Rutting roe

The Roe deer (Capreolus capreolus) has just finished rutting. The smallest native deer species to the UK, the roe has differing behaviour and rutting times than the larger species which rut between September and November, and grow antlers during the summer months. The roe grows antlers during the winter months, from November to May.The bucks rut at the end of July or august and are triggered mainly by hot weather and lessoning daylight.Hormones kick in and the bucks behaviour changes.He becomes stuck to a territory where he chases away any young buck. these youngsters often have to run the gauntlet of many mature stags before they find a vacant area of woodland to call their own.It is then that many young roe bucks perish on roads,rivers and other obstacles. The mature bucks stand their ground and it is the time when one can get pretty close to them without them panicking as they usually would.

Copy of Copy of HUNT0029

The much smaller muntjack deer ( Muniacus reevesi) is native to china and has established itself over most of southern and central England over the last century after escaping from private collections. the size different is apparent ,but many people do not know which is which and often ask how to distinguish between the two. the roe is much larger in body and has longer legs and neck with dark and white around the muzzle with tiny, often unnoticeable un-branched antlers which are just spikes with some smaller pseudo tines at the base. The deer rarely venture into open areas during the day and are most likely to be in thick cover. In some areas where they are common i have noticed that they do not do as much damage as some people claim and large numbers can live in suitable habitat without destroying the wild flower under-story.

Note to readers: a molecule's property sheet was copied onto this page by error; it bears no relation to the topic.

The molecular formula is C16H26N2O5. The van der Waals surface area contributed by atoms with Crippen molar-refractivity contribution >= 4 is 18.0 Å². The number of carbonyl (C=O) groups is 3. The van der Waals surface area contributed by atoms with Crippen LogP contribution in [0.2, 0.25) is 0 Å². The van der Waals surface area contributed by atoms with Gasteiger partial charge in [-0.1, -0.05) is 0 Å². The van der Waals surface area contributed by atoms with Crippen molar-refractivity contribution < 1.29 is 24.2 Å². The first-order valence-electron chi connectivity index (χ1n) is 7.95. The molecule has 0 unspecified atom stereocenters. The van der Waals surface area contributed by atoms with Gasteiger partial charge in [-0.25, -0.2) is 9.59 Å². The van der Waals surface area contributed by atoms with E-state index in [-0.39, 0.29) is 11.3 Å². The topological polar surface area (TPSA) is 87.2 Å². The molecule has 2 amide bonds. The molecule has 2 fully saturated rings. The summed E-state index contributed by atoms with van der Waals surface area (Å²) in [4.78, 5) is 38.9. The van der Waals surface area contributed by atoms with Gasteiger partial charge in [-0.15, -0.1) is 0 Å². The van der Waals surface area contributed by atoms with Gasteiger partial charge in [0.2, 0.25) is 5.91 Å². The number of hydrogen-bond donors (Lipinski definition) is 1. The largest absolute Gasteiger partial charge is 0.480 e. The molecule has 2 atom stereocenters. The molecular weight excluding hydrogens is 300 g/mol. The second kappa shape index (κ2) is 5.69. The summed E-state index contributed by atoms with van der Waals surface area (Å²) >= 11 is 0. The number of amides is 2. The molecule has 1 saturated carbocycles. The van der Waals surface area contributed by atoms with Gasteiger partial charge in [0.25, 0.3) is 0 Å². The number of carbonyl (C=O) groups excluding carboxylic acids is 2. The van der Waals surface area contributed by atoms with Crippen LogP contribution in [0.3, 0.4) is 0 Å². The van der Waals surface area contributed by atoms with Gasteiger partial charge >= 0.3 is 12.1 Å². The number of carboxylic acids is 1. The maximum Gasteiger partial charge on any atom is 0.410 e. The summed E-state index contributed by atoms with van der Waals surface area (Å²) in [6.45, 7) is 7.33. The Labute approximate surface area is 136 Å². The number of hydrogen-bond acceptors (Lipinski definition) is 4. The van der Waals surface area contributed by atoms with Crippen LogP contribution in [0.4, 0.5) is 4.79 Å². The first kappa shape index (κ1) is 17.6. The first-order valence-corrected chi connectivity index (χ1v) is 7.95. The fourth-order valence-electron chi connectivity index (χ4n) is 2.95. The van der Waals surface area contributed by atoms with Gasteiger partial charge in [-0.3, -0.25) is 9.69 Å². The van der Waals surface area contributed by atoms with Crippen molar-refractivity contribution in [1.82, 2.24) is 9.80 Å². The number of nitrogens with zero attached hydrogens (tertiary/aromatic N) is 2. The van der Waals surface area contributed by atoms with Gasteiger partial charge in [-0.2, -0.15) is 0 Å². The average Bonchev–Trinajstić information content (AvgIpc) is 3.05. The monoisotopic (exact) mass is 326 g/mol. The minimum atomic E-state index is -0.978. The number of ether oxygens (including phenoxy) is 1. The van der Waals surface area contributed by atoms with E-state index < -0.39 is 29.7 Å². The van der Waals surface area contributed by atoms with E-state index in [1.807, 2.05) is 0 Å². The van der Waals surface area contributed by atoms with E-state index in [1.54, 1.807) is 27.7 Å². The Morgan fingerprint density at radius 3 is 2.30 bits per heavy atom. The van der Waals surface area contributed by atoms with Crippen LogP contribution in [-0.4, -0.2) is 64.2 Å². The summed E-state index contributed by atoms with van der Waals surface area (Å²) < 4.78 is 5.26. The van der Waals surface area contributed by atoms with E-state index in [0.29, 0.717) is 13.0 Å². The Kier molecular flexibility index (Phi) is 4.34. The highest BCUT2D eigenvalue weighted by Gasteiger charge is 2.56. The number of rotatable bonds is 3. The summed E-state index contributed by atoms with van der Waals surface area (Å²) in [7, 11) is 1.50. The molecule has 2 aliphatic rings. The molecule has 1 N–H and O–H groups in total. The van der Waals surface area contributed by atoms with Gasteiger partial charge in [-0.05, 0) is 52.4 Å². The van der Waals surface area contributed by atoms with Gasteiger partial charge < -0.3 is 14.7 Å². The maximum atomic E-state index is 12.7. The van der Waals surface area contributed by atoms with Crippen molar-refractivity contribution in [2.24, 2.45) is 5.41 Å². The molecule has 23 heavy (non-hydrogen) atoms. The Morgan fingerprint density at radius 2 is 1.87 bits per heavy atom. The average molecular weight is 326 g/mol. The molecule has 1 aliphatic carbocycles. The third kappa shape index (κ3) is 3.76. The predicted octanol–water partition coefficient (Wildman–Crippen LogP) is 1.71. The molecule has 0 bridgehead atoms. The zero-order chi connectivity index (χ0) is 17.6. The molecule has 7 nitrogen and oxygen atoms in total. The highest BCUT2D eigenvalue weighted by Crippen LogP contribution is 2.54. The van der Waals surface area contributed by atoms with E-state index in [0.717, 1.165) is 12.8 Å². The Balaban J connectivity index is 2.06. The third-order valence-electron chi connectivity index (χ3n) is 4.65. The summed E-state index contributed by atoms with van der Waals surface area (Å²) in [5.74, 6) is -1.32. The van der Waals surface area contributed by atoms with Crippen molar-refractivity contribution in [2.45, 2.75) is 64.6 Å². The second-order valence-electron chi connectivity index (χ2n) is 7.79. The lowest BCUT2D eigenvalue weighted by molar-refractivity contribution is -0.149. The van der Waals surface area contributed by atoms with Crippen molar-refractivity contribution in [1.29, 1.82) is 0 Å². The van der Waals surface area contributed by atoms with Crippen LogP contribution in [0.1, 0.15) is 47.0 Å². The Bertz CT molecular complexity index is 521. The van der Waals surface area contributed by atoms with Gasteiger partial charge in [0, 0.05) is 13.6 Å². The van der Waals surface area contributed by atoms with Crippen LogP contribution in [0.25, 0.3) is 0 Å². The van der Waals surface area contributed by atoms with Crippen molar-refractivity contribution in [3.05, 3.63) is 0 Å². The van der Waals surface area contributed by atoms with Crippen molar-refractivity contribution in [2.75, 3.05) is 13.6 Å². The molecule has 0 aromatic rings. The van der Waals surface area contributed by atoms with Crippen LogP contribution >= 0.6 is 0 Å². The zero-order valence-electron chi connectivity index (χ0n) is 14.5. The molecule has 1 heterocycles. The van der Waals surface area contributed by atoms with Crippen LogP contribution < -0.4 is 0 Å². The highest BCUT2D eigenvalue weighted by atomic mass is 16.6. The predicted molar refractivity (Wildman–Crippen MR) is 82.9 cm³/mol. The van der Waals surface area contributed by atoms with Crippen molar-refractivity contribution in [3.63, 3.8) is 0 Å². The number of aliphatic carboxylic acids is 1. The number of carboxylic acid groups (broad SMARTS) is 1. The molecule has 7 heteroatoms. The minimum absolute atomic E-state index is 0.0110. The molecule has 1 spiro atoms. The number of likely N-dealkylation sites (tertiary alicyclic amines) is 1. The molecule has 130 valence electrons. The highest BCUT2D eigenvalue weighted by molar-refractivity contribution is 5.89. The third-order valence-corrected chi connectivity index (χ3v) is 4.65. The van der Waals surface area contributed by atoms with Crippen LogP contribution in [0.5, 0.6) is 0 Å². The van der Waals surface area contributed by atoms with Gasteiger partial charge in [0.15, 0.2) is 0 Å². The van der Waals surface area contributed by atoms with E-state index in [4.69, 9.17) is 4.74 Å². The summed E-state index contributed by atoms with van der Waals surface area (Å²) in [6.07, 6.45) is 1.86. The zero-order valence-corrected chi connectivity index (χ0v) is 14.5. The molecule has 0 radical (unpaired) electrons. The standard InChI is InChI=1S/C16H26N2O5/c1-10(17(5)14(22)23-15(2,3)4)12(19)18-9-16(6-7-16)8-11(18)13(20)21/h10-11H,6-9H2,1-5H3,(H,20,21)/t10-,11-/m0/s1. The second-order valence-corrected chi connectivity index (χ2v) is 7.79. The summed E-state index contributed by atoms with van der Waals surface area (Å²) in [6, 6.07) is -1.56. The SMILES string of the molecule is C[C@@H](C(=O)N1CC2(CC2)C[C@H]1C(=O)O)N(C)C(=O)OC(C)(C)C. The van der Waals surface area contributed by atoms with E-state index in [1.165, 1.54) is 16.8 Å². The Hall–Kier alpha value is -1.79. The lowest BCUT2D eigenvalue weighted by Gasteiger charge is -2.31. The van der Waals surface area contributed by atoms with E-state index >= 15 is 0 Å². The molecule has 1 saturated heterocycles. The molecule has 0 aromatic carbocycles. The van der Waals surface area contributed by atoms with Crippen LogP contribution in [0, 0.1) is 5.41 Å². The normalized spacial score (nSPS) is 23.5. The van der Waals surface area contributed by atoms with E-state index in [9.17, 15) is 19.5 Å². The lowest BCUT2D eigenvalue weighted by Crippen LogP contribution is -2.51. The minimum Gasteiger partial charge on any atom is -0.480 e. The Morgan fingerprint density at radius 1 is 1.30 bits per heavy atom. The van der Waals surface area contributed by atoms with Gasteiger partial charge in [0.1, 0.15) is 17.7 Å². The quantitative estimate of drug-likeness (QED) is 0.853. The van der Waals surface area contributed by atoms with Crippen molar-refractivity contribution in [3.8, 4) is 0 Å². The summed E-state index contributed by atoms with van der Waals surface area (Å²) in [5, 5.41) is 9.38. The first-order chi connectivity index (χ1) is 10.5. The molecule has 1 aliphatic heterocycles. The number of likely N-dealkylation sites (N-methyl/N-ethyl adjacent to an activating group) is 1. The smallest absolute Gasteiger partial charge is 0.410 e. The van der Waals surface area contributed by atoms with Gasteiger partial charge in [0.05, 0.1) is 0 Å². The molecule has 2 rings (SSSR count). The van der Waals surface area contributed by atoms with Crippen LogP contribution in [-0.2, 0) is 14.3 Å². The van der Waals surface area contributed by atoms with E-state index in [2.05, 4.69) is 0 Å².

There is much misunderstanding of this species and all other native or none native deer in the UK and over the last decade, war has been waged between farmers and conservationists to a silly extent, based on proper-gander and ignorance. Deer are hardly the pests some folk make out and to be honest we need them to keep a healthy balance within the ecosystem. we need their browsing and grazing, we need their droppings in the ground and we need them to be food for many other mammal and bird species. There has been a huge surge in deer numbers throughout Britain over the last twenty years, but now things are balancing out mainly due to predation from natural predators.The native and none native species of cats are helping to keep their numbers in check and keep them healthy. Whoever says that deer have no predators in Britain are very wrong and are fuelling the mass Eco-fascism.

Copy of Copy of HUNT0070

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